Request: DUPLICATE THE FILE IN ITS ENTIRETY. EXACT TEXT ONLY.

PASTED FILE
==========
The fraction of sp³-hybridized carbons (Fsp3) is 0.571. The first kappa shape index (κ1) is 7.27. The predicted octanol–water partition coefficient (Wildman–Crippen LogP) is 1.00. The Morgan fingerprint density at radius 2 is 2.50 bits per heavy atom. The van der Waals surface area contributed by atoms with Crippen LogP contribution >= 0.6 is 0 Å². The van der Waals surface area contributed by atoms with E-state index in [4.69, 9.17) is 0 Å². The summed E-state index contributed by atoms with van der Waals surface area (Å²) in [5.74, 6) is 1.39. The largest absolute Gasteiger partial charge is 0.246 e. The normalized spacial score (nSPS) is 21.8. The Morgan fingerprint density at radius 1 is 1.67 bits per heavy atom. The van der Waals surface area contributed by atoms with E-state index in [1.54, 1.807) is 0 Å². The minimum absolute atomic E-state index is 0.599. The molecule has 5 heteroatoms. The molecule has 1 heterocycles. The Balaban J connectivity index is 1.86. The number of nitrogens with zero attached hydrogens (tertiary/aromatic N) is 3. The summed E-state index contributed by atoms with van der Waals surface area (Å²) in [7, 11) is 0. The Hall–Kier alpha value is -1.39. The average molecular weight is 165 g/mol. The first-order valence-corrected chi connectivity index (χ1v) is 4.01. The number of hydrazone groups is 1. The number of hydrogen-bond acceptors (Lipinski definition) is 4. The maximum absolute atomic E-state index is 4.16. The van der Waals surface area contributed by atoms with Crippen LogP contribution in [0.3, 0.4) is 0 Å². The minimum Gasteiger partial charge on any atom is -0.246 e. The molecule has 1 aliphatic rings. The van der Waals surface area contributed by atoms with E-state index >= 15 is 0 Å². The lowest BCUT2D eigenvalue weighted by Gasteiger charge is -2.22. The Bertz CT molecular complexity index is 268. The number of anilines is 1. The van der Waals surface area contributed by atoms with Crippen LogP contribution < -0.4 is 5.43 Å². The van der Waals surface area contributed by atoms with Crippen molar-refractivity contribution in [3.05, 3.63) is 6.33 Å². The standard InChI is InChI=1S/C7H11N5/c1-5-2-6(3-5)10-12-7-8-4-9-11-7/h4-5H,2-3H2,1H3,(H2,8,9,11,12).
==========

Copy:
The fraction of sp³-hybridized carbons (Fsp3) is 0.571. The first kappa shape index (κ1) is 7.27. The predicted octanol–water partition coefficient (Wildman–Crippen LogP) is 1.00. The Morgan fingerprint density at radius 2 is 2.50 bits per heavy atom. The van der Waals surface area contributed by atoms with Crippen LogP contribution >= 0.6 is 0 Å². The van der Waals surface area contributed by atoms with E-state index in [4.69, 9.17) is 0 Å². The summed E-state index contributed by atoms with van der Waals surface area (Å²) in [5.74, 6) is 1.39. The largest absolute Gasteiger partial charge is 0.246 e. The normalized spacial score (nSPS) is 21.8. The Morgan fingerprint density at radius 1 is 1.67 bits per heavy atom. The van der Waals surface area contributed by atoms with E-state index in [1.54, 1.807) is 0 Å². The minimum absolute atomic E-state index is 0.599. The molecule has 5 heteroatoms. The molecule has 1 heterocycles. The Balaban J connectivity index is 1.86. The number of nitrogens with zero attached hydrogens (tertiary/aromatic N) is 3. The summed E-state index contributed by atoms with van der Waals surface area (Å²) in [7, 11) is 0. The Hall–Kier alpha value is -1.39. The average molecular weight is 165 g/mol. The first-order valence-corrected chi connectivity index (χ1v) is 4.01. The number of hydrazone groups is 1. The number of hydrogen-bond acceptors (Lipinski definition) is 4. The maximum absolute atomic E-state index is 4.16. The van der Waals surface area contributed by atoms with Crippen LogP contribution in [0.3, 0.4) is 0 Å². The minimum Gasteiger partial charge on any atom is -0.246 e. The molecule has 1 aliphatic rings. The van der Waals surface area contributed by atoms with E-state index >= 15 is 0 Å². The lowest BCUT2D eigenvalue weighted by Gasteiger charge is -2.22. The Bertz CT molecular complexity index is 268. The number of anilines is 1. The van der Waals surface area contributed by atoms with Crippen LogP contribution < -0.4 is 5.43 Å². The van der Waals surface area contributed by atoms with Crippen molar-refractivity contribution in [3.05, 3.63) is 6.33 Å². The standard InChI is InChI=1S/C7H11N5/c1-5-2-6(3-5)10-12-7-8-4-9-11-7/h4-5H,2-3H2,1H3,(H2,8,9,11,12).